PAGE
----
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Antonie Van Leeuwenhoek. 2002 Aug;81(1-4):189-95.

Origins and diversification of sulfate-respiring microorganisms.

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University of Washington, Seattle 98195-2700, USA.


If the diversification of microbial life can be depicted as a single tree, as inferred by comparative sequencing of ribosomal RNAs, this could provide a framework for defining the order of emergence of new metabolic pathways. However, recent recognition that lateral gene transfer has been a significant force in microbial evolution has created uncertainty about the interpretation of taxonomies based on gene sequences. In this context, the origins and evolution of sulfate respiration will be evaluated considering the evolutionary history of a central enzyme in this process, the dissimilatory sulfite reductase. These studies suggest at least two major lateral transfer events during the early diversification of sulfate respiring microorganisms. The high sequence conservation of this enzyme has also provided a mechanism to directly explore the natural diversity of sulfate-respiring organisms using molecular techniques, avoiding the bias of culture-based identification. These studies suggest that the habitat range and evolutionary diversity of this key functional group of organisms is greater than now appreciated.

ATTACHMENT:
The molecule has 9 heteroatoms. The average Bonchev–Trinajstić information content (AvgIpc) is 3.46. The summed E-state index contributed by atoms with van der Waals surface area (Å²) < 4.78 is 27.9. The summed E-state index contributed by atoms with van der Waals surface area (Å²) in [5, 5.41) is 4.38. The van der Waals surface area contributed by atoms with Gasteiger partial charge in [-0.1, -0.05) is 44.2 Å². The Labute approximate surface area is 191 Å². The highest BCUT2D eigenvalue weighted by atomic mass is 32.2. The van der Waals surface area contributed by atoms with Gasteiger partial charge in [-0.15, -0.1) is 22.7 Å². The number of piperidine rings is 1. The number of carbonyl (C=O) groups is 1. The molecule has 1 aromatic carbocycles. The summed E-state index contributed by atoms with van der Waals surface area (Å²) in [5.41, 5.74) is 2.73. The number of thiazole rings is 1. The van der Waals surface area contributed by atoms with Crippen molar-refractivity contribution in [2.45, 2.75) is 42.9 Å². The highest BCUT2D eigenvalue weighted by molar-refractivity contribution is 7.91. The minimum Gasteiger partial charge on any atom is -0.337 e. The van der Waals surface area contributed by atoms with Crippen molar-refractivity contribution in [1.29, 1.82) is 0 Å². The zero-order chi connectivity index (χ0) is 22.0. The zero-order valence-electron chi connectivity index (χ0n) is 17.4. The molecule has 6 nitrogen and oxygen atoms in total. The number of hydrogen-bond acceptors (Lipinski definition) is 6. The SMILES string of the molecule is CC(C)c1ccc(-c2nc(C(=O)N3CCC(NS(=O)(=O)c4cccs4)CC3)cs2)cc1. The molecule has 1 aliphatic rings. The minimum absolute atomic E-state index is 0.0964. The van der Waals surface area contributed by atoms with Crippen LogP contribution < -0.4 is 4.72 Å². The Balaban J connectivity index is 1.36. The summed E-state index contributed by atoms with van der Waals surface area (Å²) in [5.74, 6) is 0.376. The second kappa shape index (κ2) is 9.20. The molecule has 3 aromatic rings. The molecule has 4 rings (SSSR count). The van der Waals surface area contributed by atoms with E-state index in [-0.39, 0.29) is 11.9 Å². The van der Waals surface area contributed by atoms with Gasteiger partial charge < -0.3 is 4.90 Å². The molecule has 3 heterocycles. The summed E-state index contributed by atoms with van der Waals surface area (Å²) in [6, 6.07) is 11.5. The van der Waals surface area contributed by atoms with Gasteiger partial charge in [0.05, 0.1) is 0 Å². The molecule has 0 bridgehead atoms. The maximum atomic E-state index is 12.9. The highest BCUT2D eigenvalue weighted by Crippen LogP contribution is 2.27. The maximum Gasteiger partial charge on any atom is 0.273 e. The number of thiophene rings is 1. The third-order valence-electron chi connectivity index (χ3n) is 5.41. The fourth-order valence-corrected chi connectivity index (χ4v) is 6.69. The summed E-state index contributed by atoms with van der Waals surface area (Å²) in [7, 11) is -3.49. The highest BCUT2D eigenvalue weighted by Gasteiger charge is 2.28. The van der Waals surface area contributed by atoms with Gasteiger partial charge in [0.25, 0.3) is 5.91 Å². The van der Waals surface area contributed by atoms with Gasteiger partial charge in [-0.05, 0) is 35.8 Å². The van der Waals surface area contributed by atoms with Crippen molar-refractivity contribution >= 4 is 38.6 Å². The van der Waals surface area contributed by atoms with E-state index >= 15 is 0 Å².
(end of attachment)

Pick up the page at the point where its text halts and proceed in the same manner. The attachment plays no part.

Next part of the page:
[Indexed for MEDLINE]

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